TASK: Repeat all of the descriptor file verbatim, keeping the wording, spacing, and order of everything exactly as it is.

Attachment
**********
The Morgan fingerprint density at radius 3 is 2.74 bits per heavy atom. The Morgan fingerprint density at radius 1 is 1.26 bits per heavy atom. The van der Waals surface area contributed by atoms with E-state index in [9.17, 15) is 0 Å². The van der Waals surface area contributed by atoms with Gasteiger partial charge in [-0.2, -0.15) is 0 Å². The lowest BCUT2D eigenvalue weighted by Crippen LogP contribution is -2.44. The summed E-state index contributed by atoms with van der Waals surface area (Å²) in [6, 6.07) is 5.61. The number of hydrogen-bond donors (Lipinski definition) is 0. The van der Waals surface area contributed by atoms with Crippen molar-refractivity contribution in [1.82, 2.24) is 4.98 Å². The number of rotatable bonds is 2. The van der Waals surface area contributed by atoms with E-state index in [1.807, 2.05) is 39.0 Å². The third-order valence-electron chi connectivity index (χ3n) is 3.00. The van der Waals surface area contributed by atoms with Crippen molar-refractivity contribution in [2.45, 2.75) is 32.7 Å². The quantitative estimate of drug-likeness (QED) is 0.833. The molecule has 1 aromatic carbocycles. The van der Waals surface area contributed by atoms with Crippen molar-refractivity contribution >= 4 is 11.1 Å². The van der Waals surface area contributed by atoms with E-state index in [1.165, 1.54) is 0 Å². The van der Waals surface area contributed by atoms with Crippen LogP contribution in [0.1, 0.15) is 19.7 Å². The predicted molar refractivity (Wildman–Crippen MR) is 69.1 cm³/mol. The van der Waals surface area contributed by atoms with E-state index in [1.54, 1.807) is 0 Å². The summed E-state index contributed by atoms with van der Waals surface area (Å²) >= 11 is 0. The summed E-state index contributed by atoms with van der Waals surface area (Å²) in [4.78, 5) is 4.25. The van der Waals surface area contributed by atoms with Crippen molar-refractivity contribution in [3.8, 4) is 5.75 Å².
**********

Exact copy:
The Morgan fingerprint density at radius 3 is 2.74 bits per heavy atom. The Morgan fingerprint density at radius 1 is 1.26 bits per heavy atom. The van der Waals surface area contributed by atoms with E-state index in [9.17, 15) is 0 Å². The van der Waals surface area contributed by atoms with Gasteiger partial charge in [-0.2, -0.15) is 0 Å². The lowest BCUT2D eigenvalue weighted by Crippen LogP contribution is -2.44. The summed E-state index contributed by atoms with van der Waals surface area (Å²) in [6, 6.07) is 5.61. The number of hydrogen-bond donors (Lipinski definition) is 0. The van der Waals surface area contributed by atoms with Crippen molar-refractivity contribution in [1.82, 2.24) is 4.98 Å². The number of rotatable bonds is 2. The van der Waals surface area contributed by atoms with E-state index in [1.807, 2.05) is 39.0 Å². The third-order valence-electron chi connectivity index (χ3n) is 3.00. The van der Waals surface area contributed by atoms with Crippen molar-refractivity contribution in [2.45, 2.75) is 32.7 Å². The quantitative estimate of drug-likeness (QED) is 0.833. The molecule has 1 aromatic carbocycles. The van der Waals surface area contributed by atoms with Crippen molar-refractivity contribution >= 4 is 11.1 Å². The van der Waals surface area contributed by atoms with E-state index in [1.165, 1.54) is 0 Å². The van der Waals surface area contributed by atoms with Crippen LogP contribution in [0.1, 0.15) is 19.7 Å². The predicted molar refractivity (Wildman–Crippen MR) is 69.1 cm³/mol. The van der Waals surface area contributed by atoms with E-state index in [1.54, 1.807) is 0 Å². The summed E-state index contributed by atoms with van der Waals surface area (Å²) >= 11 is 0. The summed E-state index contributed by atoms with van der Waals surface area (Å²) in [4.78, 5) is 4.25. The van der Waals surface area contributed by atoms with Crippen molar-refractivity contribution in [3.8, 4) is 5.75 Å².